When the data is ready, the CPA must determine which data analytics approach is the best one; that is, which modeling technique will be used to analyze the data. For example, a classification model can be used to predict and classify whether firms consistently receive qualified audit opinions or whether a customer belongs to a certain class based on the behavior of other customers. A regression model could be used to predict a performance metric such as the allowance for doubtful accounts based on the end of year accounts receivable balance and age of the accounts.
Perhaps the most challenging part of using data analytics as a performance management tool is communicating gained insights to stakeholders in a clear and understandable way. As noted in a report produced by the AICPA and Chartered Institute of Management Accountants (CIMA),10 CPAs may be comfortable with data analysis, but others in management may need relevant insights communicated visually via a dashboard or in storytelling form to help them clearly grasp the results.
The role of the CPA is evolving from a producer of historical financial statements to a strategic partner who supports decision-making and performance management. CPAs who are well-versed in developing performance metrics using the latest technology will be able to add value to their organizations through successfully implementing EPM initiatives.
1 Gary Cokins, Strategic Business Management: From Planning to Performance (John Wiley & Sons Inc., 2013).
2 Jennifer Biundo, “Non-GAAP Rules Are Needed to Keep Companies Honest,” CFO.com (May 18, 2017). See also “A Roadmap to Non-GAAP Financial Measures” by Deloitte (2019).
3 Such as achieving performance in one business area at the expense of another or achieving short-term performance at the expense of long-term performance.
4 Robert S. Kaplan and David P. Norton, The Balanced Scorecard: Translating Strategy into Action (Harvard Business School Press, 1996).
5 In “Master of All Metrics,” business journalist and author Russ Banham makes the case that CFOs are the best positioned within the C-suite to lead the charge in this area and that their accountability for traditional financial metrics should extend to nonfinancial measurements as well. (CFO.com, Feb. 3, 2017)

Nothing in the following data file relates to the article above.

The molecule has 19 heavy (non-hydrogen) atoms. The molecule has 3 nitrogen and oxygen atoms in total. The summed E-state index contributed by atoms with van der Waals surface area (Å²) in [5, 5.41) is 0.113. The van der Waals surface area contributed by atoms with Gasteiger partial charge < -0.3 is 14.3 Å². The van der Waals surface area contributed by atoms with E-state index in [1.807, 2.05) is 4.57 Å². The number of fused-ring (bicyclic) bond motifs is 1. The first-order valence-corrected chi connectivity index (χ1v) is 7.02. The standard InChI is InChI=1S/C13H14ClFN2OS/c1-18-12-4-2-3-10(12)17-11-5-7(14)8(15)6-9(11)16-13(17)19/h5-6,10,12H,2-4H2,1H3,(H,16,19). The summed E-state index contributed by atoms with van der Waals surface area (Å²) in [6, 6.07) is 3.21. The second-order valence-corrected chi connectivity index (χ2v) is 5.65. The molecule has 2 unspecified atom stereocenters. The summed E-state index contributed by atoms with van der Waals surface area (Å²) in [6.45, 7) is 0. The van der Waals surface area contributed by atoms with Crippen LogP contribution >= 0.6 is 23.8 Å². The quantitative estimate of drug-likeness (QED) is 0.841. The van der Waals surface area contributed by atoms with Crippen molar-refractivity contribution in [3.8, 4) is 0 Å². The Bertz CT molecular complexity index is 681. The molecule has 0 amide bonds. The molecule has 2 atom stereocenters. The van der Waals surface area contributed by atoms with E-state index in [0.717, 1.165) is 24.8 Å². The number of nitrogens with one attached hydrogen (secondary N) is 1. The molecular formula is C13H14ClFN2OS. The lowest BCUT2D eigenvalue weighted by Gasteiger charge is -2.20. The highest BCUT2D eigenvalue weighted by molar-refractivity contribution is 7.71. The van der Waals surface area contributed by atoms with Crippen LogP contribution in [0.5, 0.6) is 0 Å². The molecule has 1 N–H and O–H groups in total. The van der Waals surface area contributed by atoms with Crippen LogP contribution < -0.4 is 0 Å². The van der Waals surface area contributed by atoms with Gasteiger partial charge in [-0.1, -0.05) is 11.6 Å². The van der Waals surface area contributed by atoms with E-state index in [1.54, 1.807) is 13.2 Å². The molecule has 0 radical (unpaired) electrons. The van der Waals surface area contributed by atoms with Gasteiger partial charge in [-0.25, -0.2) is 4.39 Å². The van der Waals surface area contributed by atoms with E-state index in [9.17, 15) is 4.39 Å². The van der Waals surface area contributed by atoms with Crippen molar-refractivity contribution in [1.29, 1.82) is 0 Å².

6 See video “AWS re:Invent 2018: Modern Cloud Data Warehousing (Intuit): Optimize Analytics Practices” at www.youtube.com/watch?v=owJ-ipdTbko.
7 “Charles Schwab Equips More than 16,000+ Employees with Tableau to Advance Data-Driven Culture,” announcement by Tableau. www.tableau.com/solutions/customer/charles-schwab-equips-more-12000-employees-tableau-advance-data-driven-culture
8 “From a Culture of Worksheets to a Culture of Analytics,” Alteryx’s Grant Thornton use case article. https://community.alteryx.com/t5/Alteryx-Use-Cases/From-a-Culture-of-Worksheets-to-a-Culture-of-Analytics/ta-p/453753
9 Michael Schrage, “Smart Strategies Require Smarter KPIs,” MIT Sloan Management Review (Sept. 16, 2019).
10 Business Analytics and Decision Making – The Human Dimension, CGMA report (July 2016). www.cgma.org/Resources/DownloadableDocuments/business-analytics-briefing.pdf
J.L. “John” Alarcon, CPA, DBA, CGMA, is a principal at Bearn LLC, a business advisory services firm in Philadelphia, and a member of the Pennsylvania CPA Journal Editorial Board. He can be reached at firstname.lastname@example.org.
Cory Ng, CPA, DBA, CGMA, is an assistant professor of instruction in accounting at the Fox School of Business at Temple University and a member of the Pennsylvania CPA Journal Editorial Board. He can be reached at email@example.com.